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Poll: Dauphin County will be tightest in 10th District, a concern for DePasquale

U.S. Rep. Scott Perry is in a statistical tie with state Auditor General Eugene DePasquale, according to a poll commissioned by The York Dispatch, but Pennsylvania's 10th Congressional District race is closest in Dauphin County, home to the state capital and where DePasquale is known for his role in state government.

And if Dauphin County is as close as the poll found come November, DePasquale is in trouble, he admitted during a Wednesday editorial board meeting with The York Dispatch. His campaign is banking on winning that county by double digits.

"We think that on Election Day, if we're in a dead-heat in Dauphin, (Perry) is going to win by a sizable margin," DePasquale said, adding he was surprised by the poll result.

Of the 1,100 registered voters who participated in The York Dispatch poll, 373 were in Dauphin County, and according to their answers Perry and DePasquale were in a dead heat.

Each candidate had 167 respondents, or 44.8%, from Dauphin County who said they were either definitely voting for them, leaning toward voting for them or were undecided but considering voting for them.

Another 38 respondents, or 10.2%, said they were still deliberating and didn't indicate which way they were leaning.

DePasquale has particularly set a focus on the Harrisburg and York suburbs, he said Wednesday.

With such a close race, analysts have said the Pennsylvania Supreme Court's recent ruling to extend the deadline to return mail-in ballots could have an impact on the 10th District race.

Congressman Scott Perry speaks during a town hall at Hummelstown Fire Department in Dauphin County Tuesday, July 30, 2019. It was the first in-person town hall by Perry in over two years. Bill Kalina photo

Christopher Borick, a political science professor at Muhlenberg College, also is the director of the Muhlenberg College Institute of Public Opinion.

Borick said a Democrat looking to unseat an incumbent Republican such as Perry will generally need a couple of "assists" to help him along.

This could mean the incumbent has a significant weakness or issue that leaves him or her vulnerable to lose the seat, or it could be the broader effect of having a positive association with the top of the Democratic ticket — in this case, presidential nominee Joe Biden — that boosts the down-ballot candidates.

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"If he’s able to get a little bit of a boost from the top of the ticket, and that’s further aided by procedural rulings that might give a boost to Democrats, it’s good news (for DePasquale)," Borick said.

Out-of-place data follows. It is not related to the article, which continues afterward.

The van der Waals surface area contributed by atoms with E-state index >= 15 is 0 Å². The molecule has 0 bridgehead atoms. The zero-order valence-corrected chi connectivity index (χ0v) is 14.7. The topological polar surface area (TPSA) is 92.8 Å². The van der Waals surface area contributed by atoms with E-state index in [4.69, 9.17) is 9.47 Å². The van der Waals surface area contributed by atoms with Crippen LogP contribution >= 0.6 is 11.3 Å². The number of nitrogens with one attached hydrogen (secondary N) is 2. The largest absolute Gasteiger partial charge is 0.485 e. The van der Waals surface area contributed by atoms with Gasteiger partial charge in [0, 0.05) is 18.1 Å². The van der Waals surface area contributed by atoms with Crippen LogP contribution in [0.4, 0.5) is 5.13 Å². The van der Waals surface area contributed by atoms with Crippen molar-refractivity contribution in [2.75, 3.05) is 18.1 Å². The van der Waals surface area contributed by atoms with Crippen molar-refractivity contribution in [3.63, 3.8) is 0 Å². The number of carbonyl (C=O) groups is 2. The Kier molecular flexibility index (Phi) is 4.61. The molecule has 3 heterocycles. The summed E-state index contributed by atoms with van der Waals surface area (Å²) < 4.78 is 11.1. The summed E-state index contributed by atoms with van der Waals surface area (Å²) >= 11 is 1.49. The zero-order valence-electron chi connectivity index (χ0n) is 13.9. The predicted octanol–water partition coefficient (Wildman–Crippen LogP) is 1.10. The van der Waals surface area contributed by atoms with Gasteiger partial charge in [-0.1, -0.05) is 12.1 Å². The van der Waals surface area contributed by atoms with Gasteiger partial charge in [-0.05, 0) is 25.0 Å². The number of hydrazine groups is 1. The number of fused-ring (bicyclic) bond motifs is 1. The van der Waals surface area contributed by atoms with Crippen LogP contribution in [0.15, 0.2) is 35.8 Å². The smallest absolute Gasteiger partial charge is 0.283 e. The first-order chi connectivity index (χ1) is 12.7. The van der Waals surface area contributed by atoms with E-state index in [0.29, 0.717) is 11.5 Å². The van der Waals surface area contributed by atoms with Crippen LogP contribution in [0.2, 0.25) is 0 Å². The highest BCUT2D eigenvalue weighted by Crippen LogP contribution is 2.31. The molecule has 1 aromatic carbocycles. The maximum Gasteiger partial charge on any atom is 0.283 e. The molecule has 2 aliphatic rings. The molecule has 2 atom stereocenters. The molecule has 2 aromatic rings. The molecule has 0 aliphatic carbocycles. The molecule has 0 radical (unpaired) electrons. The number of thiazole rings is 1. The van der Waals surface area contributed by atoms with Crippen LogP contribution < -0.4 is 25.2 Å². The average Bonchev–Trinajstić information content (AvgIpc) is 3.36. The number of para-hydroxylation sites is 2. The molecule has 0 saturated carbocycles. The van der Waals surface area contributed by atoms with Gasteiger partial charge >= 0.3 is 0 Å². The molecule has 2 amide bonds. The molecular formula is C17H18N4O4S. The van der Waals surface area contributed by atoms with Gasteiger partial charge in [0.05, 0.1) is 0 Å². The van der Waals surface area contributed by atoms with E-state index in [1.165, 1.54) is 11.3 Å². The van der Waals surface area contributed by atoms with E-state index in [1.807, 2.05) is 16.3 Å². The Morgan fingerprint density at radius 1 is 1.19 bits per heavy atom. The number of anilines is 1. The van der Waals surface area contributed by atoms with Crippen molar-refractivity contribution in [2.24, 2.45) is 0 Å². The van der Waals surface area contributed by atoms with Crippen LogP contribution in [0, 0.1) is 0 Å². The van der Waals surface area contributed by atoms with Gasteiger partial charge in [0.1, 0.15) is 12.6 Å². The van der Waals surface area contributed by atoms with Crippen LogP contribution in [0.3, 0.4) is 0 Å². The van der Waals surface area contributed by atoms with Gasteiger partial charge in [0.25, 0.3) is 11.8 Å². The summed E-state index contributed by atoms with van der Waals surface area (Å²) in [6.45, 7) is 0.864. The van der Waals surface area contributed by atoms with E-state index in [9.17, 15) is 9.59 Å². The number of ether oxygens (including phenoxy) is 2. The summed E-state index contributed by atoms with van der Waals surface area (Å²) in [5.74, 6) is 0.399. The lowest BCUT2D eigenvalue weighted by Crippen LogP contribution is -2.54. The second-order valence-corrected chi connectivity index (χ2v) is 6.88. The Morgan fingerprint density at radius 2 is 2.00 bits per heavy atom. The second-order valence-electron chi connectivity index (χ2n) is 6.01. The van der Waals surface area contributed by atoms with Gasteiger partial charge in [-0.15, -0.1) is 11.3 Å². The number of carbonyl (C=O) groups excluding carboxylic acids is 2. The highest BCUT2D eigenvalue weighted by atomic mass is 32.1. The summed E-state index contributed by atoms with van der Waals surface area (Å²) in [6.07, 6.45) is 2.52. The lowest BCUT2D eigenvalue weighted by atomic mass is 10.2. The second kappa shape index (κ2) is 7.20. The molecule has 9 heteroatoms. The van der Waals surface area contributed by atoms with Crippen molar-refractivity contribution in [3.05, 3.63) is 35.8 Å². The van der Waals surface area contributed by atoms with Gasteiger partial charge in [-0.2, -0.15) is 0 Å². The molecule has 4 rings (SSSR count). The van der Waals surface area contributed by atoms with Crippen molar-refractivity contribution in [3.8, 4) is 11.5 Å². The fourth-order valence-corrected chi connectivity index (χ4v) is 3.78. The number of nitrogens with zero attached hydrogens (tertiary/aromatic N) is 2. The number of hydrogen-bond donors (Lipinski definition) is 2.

Democratic voters have more readily adopted mail-in voting than Republicans, who generally distrust the security of the process, much like President Donald Trump, who has implored his base to vote in person at the polls.

More:The Dispatch poll: Perry up 6; undecided voters prefer DePasquale

More:Pennsylvania court gives Democrats wins in mail-in vote case

Now that mail-in ballots can be returned in Pennsylvania up to three days after Election Day, analysts agree there will be more Democratic votes counted, votes that may have been disqualified if they'd been delayed in the mail or arrived after Election Day.

G. Terry Madonna, director of the Center for Politics and Public Affairs at Franklin & Marshall College in Lancaster, had a similar analysis.

"I think Democrats will use mail-in ballots more than Republicans, and therefore it could take a while before everything is counted and ultimately certified," he said.

Madonna said it might look as if Republicans are winning the night of the election, but that could change as more mail-in ballots are counted in the ensuing days.

Democratic congressional candidate Eugene DePasquale, of North York borough, tours businesses in York City, Saturday, Aug. 22, 2020. Dawn J. Sagert photo

Other counties: The 10th Congressional District also includes portions of York and Cumberland counties, which had 457 and 271 respondents, respectively, in The York Dispatch's poll.

Among York County's 457 respondents, 212 voters, or 46.4%, said they were either definitely voting for Perry, leaning toward voting for Perry or were undecided but considering voting for Perry, compared with 195 voters, or 42.9%, for DePasquale based on the same questions.

Another 48 York County respondents, or 10.5%, said they were still deliberating and didn't indicate which way they were leaning.

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Among Cumberland County's 271 respondents, 130 voters, or 47.8%, said they were either definitely voting for Perry, leaning toward voting for Perry or were undecided but considering voting for Perry, compared with 117 voters, or 43.1%, for DePasquale based on the same questions.

Another 24 Cumberland County respondents, or 9%, said they were still deliberating and didn't indicate which way they were leaning.

The poll had a 2.9% margin of error and was conducted by the Oregon-based company Pulse Research.

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